Each sect was organized into a religious body by either a founder or a systematizer. It has no formal organizational structure nor doctrinal formulation but is centred in the veneration of small roadside images and in the agricultural rites of rural families. Much remains unknown about religion in Japan during the Paleolithic and Neolithic ages. Among the primary Yayoi religious phenomena were agricultural rites and shamanism. In ancient times small states were gradually formed at various places.
The Journal of Japanese Studies
This volume offers a multidisciplinary approach to the combinatory tradition that dominated premodern and early modern Japanese religion, known as honji suijaku originals and their traces. It questions received, simplified accounts of the interactions between Shinto and Japanese Buddhism, and presents a more dynamic and variegated religious world, one in which the deities' Buddhist originals and local traces did not constitute one-to-one associations, but complex combinations of multiple deities based on semiotic operations, doctrines, myths, and legends. The book's essays, all based on specific case studies, discuss the honji suijaku paradigm from a number of different perspectives, always integrating historical and doctrinal analysis with interpretive insights.
The theory was never systematized but was nonetheless very pervasive and very influential. The term honji suijaku itself is an example of the Japanese practice of Yojijukugo , a four-character combination of phrases which can be read literally or idiomatically. Early Buddhist monks did not doubt the existence of kami but saw them as inferior to their buddhas.
This volume offers a multidisciplinary approach to the combinatory tradition that dominated premodern and early modern Japanese religion, known as honji suijaku originals and their traces. It questions received, simplified accounts of the interactions between Shinto and Japanese Buddhism, and presents a more dynamic and variegated religious world, one in which the deities' Buddhist originals and local traces did not constitute one-to-one associations, but complex combinations of multiple deities based on semiotic operations, doctrines, myths, and legends. The book's essays, all based on specific case studies, discuss the honji suijaku paradigm from a number of different perspectives, always integrating historical and doctrinal analysis with interpretive insights. Sign up to our newsletter and receive discounts and inspiration for your next reading experience. We a good story. Quick delivery in the UK. Trusted Ecommerce Europe.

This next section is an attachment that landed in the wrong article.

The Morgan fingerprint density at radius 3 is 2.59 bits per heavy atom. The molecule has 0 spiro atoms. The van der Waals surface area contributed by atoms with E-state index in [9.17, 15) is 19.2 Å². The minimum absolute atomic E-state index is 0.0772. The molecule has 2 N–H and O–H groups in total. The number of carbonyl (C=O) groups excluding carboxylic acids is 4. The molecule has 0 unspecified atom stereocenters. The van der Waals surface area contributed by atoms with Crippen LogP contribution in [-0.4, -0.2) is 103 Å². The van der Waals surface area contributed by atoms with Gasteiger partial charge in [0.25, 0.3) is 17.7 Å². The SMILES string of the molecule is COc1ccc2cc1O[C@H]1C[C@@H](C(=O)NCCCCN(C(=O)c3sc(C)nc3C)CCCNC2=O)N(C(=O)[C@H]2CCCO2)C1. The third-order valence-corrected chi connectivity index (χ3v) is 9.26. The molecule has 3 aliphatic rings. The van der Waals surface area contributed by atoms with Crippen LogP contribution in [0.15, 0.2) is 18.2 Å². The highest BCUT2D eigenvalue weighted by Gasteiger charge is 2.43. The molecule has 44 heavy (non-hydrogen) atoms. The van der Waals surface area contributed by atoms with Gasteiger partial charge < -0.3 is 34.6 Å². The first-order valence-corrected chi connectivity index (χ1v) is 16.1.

Se alle arbeider i Cristin. The transformations Buddhism has been undergoing in the modern age have inspired much research over the last decade. The main focus of attention has been the phenomenon known as Buddhist modernism, which is defined as a conscious attempt to adjust Buddhist teachings and practices in conformity with the modern norms of rationality, science, or gender equality. This book advances research on Buddhist modernism by attempting to clarify the highly diverse ways in which Buddhist faith, thought, and practice have developed in the modern age, both in Buddhist heartlands in Asia and in the West. It presents a collection of case studies that, taken together, demonstrate how Buddhist traditions interact with modern phenomena such as colonialism and militarism, the market economy, global interconnectedness, the institutionalization of gender equality, and recent historical events such as de-industrialization and the socio-cultural crisis in post-Soviet Buddhist areas. This volume shows how the re invention of traditions constitutes an important pathway in the development of Buddhist modernities and emphasizes the pluralistic diversity of these forms in different settings.
Table of contents